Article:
ProSoundWeb Community

Please login or register.

Login with username, password and session length
Advanced search  

Pages: [1]   Go Down

Author Topic: Laser projector hazard distance  (Read 522 times)

Steven Cohen

  • Jr. Member
  • **
  • Offline Offline
  • Posts: 57
Laser projector hazard distance
« on: September 16, 2019, 10:03:20 am »

Hello,

Has anyone used a front laser phosphor projection in a live environment? In other words, using a laser projector projecting images where people are on stage facing the projector's laser output? Panasonic states that the hazard is no different from a lamp based projector.

https://business.panasonic.co.uk/visual-system/sites/default/eu-files/visual-systems/files/technical_downloads/Laser%20Whitepaper.pdf

 
Logged

Rick Earl

  • Sr. Member
  • ****
  • Offline Offline
  • Posts: 311
Re: Laser projector hazard distance
« Reply #1 on: September 16, 2019, 11:57:05 am »

Hello,

Has anyone used a front laser phosphor projection in a live environment? In other words, using a laser projector projecting images where people are on stage facing the projector's laser output? Panasonic states that the hazard is no different from a lamp based projector.

https://business.panasonic.co.uk/visual-system/sites/default/eu-files/visual-systems/files/technical_downloads/Laser%20Whitepaper.pdf

 

The laser is used to excite the phosphor, which in turn glows very brightly.  At no time is the laser part of the projection path and no coherent "laser light" exits the projector.

We have owned a Canon for a couple of years now, nobody has been injured or gone blind.... yet. :)
Logged

Steven Cohen

  • Jr. Member
  • **
  • Offline Offline
  • Posts: 57
Re: Laser projector hazard distance
« Reply #2 on: September 16, 2019, 12:18:37 pm »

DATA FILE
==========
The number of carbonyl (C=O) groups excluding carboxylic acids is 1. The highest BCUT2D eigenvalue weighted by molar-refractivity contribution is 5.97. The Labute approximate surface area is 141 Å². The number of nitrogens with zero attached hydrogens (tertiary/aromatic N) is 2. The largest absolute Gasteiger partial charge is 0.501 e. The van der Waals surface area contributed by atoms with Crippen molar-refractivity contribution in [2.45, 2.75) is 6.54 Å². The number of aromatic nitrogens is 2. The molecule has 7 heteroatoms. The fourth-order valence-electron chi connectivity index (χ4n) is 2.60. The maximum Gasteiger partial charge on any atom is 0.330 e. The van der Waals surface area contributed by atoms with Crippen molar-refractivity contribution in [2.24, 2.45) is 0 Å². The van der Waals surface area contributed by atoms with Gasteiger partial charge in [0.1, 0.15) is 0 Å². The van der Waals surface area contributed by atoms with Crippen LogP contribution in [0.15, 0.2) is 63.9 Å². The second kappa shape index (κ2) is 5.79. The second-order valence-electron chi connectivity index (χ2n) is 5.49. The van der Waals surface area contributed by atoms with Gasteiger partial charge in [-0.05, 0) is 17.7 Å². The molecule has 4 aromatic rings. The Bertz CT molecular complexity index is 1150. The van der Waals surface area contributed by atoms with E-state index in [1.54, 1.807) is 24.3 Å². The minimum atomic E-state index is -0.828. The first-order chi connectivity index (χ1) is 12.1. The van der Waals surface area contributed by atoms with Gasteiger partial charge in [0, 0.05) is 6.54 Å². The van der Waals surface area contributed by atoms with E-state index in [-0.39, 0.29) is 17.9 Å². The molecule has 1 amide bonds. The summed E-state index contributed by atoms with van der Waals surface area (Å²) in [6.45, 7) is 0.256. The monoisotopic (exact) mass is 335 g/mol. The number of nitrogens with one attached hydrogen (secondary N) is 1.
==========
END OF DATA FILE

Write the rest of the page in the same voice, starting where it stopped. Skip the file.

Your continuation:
Thanks for the reply Rick. Just to be clear, this projector will be in the 12K lumen range and be about 40' from the stage.

 I am just trying to figure out what distance the manufacturers are talking about when they refer to risk group 3 hazard distance. Panasonic states "Hazard distance depends on the brightness of the projector and the throw ratio of projection lens.  When staring into the light within the hazard distance, there is a risk to the eyes  from direct radiation. (RG3 area)."

So if I have a 12K lumen projector and a throw ratio of 2, now what do I do to figure out the hazard distance?

 
The laser is used to excite the phosphor, which in turn glows very brightly.  At no time is the laser part of the projection path and no coherent "laser light" exits the projector.

We have owned a Canon for a couple of years now, nobody has been injured or gone blind.... yet. :)
« Last Edit: September 16, 2019, 12:21:53 pm by Steven Cohen »
Logged

Caleb Dueck

  • Hero Member
  • *****
  • Offline Offline
  • Posts: 1010
Re: Laser projector hazard distance
« Reply #3 on: September 16, 2019, 12:26:25 pm »

Thanks for the reply Rick. Just to be clear, this projector will be in the 12K lumen range and be about 40' from the stage.

 I am just trying to figure out what distance the manufacturers are talking about when they refer to risk group 3 hazard distance. Panasonic states "Hazard distance depends on the brightness of the projector and the throw ratio of projection lens.  When staring into the light within the hazard distance, there is a risk to the eyes  from direct radiation. (RG3 area)."

So if I have a 12K lumen projector and a throw ratio of 2, now what do I do to figure out the hazard distance?